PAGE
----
One of the most common problems we see when planning 401(k) audits is the plan sponsor’s failure to follow the terms of the plan document. This happens for a myriad of reasons, ranging from not understanding the document to not having enough experience with 401(k) plans to understand that there even is a document that governs the operations and defines important terms. There are two issues that arise because of this overall problem: reporting incorrect eligible compensation for compliance testing and incorrect calculation of eligibility and entry dates.
The definition of eligible compensation can be downright cumbersome at best, but that doesn’t alleviate your responsibility to understand it and apply it correctly. In your adoption agreement, someone chose what types of pay would be used to determine deferrals. Look for something that discusses gross wages, bonuses, overtime, commissions, etc.
As plan administrator, you need to apply that formula on a test basis to ensure that your payroll system is calculating employee deferrals using the correct pay. If not, the plan is out of compliance, and the company could owe a lot of money when the 401(k) audit is filed because you will need to correct the issue for as far back as it goes. Here is where you hope that someone checked this when the plan began!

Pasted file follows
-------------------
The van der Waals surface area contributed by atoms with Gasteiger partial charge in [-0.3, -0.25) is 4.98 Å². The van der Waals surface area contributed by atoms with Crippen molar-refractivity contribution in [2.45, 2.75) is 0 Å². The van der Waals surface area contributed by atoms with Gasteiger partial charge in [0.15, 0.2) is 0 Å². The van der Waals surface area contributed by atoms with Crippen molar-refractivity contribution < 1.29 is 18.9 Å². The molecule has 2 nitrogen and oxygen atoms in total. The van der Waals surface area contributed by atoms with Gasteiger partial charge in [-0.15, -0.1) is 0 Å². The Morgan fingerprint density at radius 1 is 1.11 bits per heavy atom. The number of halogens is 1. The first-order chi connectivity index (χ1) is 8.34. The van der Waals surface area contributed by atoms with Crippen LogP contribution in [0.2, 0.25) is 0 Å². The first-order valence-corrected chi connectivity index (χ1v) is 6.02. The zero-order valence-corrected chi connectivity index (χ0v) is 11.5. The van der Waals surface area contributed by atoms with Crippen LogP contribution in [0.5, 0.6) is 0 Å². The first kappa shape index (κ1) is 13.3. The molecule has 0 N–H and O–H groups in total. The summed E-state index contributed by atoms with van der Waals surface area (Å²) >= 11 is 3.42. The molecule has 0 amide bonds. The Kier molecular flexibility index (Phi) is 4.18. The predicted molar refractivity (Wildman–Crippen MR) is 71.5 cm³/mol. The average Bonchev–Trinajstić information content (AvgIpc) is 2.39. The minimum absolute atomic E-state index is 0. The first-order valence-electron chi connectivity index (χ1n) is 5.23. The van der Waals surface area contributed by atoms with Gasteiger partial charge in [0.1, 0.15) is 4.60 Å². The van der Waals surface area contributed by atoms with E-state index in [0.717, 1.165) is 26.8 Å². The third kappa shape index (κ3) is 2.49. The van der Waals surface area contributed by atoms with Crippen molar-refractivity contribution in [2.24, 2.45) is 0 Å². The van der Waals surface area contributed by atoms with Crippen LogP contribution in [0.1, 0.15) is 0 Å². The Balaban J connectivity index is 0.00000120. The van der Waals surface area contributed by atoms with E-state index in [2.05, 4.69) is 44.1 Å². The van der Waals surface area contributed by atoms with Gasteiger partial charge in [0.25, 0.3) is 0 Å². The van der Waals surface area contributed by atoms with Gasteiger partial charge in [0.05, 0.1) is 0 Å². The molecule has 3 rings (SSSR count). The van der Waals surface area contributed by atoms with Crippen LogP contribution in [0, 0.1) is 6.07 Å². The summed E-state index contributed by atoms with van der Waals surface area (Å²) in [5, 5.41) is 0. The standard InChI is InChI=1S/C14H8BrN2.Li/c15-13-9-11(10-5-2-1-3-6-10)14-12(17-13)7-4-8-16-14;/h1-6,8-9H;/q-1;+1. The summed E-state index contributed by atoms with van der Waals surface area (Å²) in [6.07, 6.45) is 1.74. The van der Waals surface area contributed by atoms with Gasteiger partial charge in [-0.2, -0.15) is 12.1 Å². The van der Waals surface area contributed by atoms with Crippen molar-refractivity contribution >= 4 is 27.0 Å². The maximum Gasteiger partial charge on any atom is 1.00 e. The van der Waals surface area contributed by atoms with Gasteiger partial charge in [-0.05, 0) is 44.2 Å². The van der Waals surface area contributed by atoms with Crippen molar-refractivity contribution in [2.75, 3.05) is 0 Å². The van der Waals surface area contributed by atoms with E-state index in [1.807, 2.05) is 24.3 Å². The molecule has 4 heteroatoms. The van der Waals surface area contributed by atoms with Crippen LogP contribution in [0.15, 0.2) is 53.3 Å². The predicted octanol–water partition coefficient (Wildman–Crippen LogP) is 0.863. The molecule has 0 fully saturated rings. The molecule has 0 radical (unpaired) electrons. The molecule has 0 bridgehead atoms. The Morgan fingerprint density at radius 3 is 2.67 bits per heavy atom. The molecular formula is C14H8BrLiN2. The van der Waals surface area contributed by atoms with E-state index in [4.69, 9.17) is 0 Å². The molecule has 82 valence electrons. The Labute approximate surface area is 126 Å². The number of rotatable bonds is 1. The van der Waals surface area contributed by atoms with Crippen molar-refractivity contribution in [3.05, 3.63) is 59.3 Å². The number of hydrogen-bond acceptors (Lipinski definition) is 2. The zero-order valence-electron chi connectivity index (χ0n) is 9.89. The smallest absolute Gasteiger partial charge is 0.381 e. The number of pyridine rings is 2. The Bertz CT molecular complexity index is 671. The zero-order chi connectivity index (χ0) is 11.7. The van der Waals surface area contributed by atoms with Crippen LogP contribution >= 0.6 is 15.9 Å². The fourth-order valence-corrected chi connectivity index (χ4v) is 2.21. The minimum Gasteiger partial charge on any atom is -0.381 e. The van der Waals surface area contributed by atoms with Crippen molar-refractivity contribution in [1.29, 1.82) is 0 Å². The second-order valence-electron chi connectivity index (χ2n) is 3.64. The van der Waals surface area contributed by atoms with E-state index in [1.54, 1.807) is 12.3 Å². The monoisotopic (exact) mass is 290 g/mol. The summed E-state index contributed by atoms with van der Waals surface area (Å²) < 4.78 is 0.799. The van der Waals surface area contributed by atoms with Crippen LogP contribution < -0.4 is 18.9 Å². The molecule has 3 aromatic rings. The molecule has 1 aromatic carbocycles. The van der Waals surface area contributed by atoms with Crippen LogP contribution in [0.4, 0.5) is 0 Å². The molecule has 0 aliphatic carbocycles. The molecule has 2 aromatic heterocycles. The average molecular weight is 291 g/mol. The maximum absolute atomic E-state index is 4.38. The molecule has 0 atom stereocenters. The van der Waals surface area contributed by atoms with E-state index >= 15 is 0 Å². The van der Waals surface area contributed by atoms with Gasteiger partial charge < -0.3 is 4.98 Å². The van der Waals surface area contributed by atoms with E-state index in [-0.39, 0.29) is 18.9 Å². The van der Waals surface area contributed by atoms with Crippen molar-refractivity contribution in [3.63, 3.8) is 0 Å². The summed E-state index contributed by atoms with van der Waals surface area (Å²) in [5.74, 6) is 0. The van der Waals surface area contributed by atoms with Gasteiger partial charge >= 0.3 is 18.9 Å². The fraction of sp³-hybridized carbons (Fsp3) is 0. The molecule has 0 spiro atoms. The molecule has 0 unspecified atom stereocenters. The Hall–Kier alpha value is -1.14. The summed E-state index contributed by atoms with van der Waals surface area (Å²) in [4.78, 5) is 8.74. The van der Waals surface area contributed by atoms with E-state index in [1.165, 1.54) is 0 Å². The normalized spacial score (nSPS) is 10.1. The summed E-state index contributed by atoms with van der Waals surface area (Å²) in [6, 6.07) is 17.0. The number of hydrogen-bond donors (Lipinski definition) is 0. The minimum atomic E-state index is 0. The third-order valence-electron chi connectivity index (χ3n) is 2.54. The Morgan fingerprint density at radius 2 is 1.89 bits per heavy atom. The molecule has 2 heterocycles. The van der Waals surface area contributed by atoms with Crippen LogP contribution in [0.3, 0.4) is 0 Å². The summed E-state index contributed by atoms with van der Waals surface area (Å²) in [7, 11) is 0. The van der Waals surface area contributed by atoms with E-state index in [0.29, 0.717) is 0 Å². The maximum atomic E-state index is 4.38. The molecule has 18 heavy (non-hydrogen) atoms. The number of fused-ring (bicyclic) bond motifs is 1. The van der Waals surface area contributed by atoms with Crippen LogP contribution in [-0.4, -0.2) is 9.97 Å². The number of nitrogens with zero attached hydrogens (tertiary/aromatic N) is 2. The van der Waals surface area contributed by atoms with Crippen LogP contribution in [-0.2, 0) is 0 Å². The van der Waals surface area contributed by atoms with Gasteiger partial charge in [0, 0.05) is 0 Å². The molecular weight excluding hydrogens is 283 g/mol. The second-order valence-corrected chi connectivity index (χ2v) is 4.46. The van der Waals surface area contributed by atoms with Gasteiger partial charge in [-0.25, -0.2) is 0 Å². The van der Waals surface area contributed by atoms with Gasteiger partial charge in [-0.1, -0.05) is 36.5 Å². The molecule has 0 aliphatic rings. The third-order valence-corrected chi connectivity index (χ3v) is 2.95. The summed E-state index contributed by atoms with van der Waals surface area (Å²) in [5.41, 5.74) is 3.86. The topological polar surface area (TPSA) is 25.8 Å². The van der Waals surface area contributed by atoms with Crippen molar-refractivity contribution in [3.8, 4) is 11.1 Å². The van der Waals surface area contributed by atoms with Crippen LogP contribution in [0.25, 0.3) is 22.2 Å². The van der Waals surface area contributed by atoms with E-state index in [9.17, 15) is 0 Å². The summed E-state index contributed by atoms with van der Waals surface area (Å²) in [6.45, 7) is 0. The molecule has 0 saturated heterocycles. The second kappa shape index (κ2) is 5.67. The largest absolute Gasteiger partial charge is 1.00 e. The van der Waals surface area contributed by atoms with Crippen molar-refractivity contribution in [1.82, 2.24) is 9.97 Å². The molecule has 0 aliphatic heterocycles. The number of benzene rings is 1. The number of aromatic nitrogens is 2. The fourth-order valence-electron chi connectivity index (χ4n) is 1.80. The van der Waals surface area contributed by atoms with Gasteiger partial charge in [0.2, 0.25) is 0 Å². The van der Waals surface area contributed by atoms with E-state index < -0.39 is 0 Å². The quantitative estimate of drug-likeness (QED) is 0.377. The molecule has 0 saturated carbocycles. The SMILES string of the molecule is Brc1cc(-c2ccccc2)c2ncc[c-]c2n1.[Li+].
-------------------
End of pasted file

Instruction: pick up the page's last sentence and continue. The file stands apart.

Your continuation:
If you have trouble finding the definition or determining if it is calculating correctly, ask for help. Your TPA should be able to help you, or PriceKubecka would be happy to do a calculation on a sample of your employees.
Many plans require the employee to meet some requirements before allowing them to participate: commonly, they must be at least 21 years old and have completed a defined number of months before becoming eligible. After determining eligibility, there are even further rules defining when they can contribute to the plan, which is their entry date. Rules can range from immediate entry to having to wait for the next month, quarter, or year.
Like eligible compensation miscalculations, if employee eligibility or entry dates are miscalculated, the plan is out of compliance and missed contributions may be owed – another red flag that will show up in a 401(k) audit. Even more complexity can come into play with automatic enrollment features, but we’ll cover that in a later post.
Get familiar with your adoption agreement – it defines exactly how the plan should run, so follow it! Keep reading to learn about Pitfall #3: Incorrectly Remitting Employees Contributions to Their 401(k) Plans.